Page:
Homeowners tend to overlook one of the most energy draining products in their home, the water heater.
Twelve percent of every dollar spent on your energy bill goes directly to heating water. Recent updates to the design of many water heaters have made them exceptionally energy efficient. The average water heater has roughly a 13-year lifespan, so purchasing a water heater can be quite a commitment. The two types of water heaters available on the market are gas and electric, each offering unique benefits. How do you know which one is right for you?
Gas water heaters take about a third of what it costs to heat the same amount of water with an electric water heater, so you’ll see substantial savings in operating costs with gas. Gas water heaters do, however, require a larger upfront investment as well as a natural gas outlet that some homes need to have installed. Gas water heaters also need extra safety precautions — they need to be vented outside as well as have regular seal maintenance on the combustion and power venting to increase safety. After the initial investment, however, gas water heaters are more economically and environmentally responsible in the long term.
Electric water heaters typically cost less upfront than gas water heaters. They are easy to maintain and require no venting or combustibles. However, electric water heaters take longer to heat the same amount of water than gas water heaters. Because they use electricity, electric water heaters can have significant impacts on your electricity bill if not properly maintained or insulated. If you choose an electric water heater, you may want to consider utilizing a solar hot water system to help save on electricity. Find out more about solar hot water systems.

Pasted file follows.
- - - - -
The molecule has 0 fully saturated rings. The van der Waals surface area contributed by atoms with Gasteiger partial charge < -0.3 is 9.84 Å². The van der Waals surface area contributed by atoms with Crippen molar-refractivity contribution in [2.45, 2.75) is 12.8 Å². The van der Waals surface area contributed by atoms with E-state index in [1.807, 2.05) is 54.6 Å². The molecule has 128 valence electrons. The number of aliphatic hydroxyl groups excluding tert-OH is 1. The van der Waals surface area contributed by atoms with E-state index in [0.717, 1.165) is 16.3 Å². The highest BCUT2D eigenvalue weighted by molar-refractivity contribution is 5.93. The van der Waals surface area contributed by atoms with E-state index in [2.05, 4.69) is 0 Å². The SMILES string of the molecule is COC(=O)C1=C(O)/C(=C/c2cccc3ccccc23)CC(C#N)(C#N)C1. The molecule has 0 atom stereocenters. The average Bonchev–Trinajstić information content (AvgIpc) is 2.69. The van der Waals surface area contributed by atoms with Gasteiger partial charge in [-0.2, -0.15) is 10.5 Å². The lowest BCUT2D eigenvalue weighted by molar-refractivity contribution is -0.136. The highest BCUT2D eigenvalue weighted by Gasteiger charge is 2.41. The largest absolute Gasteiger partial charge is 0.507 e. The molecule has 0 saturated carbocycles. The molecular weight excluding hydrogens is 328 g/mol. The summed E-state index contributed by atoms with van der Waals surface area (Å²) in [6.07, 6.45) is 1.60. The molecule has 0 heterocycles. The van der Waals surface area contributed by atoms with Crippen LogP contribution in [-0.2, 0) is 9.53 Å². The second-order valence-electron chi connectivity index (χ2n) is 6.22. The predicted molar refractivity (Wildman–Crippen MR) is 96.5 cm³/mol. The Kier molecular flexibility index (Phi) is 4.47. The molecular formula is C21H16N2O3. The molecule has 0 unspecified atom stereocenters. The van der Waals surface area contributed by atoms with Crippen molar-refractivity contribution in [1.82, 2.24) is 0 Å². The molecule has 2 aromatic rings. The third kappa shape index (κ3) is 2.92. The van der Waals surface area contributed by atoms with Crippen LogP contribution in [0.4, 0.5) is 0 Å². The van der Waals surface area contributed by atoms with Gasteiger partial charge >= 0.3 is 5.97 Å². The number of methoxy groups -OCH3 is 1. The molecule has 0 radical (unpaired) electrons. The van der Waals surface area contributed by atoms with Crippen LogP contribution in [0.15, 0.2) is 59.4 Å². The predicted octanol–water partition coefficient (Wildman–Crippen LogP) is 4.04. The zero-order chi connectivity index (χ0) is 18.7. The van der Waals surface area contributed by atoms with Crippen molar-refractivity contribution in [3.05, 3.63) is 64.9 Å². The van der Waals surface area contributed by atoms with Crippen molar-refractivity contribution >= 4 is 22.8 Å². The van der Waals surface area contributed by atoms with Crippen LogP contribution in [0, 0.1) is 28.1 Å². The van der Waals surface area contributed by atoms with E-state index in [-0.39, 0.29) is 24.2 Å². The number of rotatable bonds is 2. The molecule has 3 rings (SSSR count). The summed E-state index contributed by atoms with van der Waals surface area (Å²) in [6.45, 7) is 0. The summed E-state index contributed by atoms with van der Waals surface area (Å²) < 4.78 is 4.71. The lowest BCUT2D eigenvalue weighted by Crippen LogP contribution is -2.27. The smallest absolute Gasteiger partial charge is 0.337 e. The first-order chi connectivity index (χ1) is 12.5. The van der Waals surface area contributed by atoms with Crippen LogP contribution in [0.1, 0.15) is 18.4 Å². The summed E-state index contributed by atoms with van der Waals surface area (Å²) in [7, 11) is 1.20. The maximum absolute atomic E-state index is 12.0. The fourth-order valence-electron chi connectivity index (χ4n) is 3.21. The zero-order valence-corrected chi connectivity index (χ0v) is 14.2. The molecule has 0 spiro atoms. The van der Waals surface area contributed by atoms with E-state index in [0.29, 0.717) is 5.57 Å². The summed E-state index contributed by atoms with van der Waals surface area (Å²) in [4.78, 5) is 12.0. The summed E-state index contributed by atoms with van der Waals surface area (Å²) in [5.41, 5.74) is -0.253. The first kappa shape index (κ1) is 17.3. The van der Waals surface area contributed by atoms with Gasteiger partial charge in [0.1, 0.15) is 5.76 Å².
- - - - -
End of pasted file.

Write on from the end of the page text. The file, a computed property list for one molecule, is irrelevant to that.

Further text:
No matter which model you choose, your water heater will be one of the largest consumers of energy in your home. You may opt for tankless or on-demand water heaters that heat water only as it’s being used. These water heaters can save you between 10-20% on water heating costs and come in both electric and gas models.
What are your experiences with gas and electric water heaters? Have you found one to be better than the other? Leave your answers in the comments.